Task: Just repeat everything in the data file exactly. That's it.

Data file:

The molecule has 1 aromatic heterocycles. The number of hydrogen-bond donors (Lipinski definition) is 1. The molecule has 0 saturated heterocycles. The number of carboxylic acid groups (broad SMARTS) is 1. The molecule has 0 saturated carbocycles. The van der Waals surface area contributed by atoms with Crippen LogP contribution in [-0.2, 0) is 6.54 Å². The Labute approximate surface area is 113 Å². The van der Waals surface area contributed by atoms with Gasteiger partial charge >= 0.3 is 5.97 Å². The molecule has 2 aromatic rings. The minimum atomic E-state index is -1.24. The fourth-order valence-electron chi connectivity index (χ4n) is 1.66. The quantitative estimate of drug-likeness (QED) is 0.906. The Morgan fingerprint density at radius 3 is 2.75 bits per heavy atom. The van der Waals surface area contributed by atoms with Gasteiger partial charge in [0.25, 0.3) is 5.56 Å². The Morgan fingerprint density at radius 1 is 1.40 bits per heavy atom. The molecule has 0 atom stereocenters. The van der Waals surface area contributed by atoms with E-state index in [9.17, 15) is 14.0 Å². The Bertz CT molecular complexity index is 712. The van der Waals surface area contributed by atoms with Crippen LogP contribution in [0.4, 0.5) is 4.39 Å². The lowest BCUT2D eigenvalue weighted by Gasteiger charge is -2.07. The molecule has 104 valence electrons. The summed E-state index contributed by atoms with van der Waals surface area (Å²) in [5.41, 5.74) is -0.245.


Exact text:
The molecule has 1 aromatic heterocycles. The number of hydrogen-bond donors (Lipinski definition) is 1. The molecule has 0 saturated heterocycles. The number of carboxylic acid groups (broad SMARTS) is 1. The molecule has 0 saturated carbocycles. The van der Waals surface area contributed by atoms with Crippen LogP contribution in [-0.2, 0) is 6.54 Å². The Labute approximate surface area is 113 Å². The van der Waals surface area contributed by atoms with Gasteiger partial charge >= 0.3 is 5.97 Å². The molecule has 2 aromatic rings. The minimum atomic E-state index is -1.24. The fourth-order valence-electron chi connectivity index (χ4n) is 1.66. The quantitative estimate of drug-likeness (QED) is 0.906. The Morgan fingerprint density at radius 3 is 2.75 bits per heavy atom. The van der Waals surface area contributed by atoms with Gasteiger partial charge in [0.25, 0.3) is 5.56 Å². The Morgan fingerprint density at radius 1 is 1.40 bits per heavy atom. The molecule has 0 atom stereocenters. The van der Waals surface area contributed by atoms with E-state index in [9.17, 15) is 14.0 Å². The Bertz CT molecular complexity index is 712. The van der Waals surface area contributed by atoms with Crippen LogP contribution in [0.4, 0.5) is 4.39 Å². The lowest BCUT2D eigenvalue weighted by Gasteiger charge is -2.07. The molecule has 104 valence electrons. The summed E-state index contributed by atoms with van der Waals surface area (Å²) in [5.41, 5.74) is -0.245.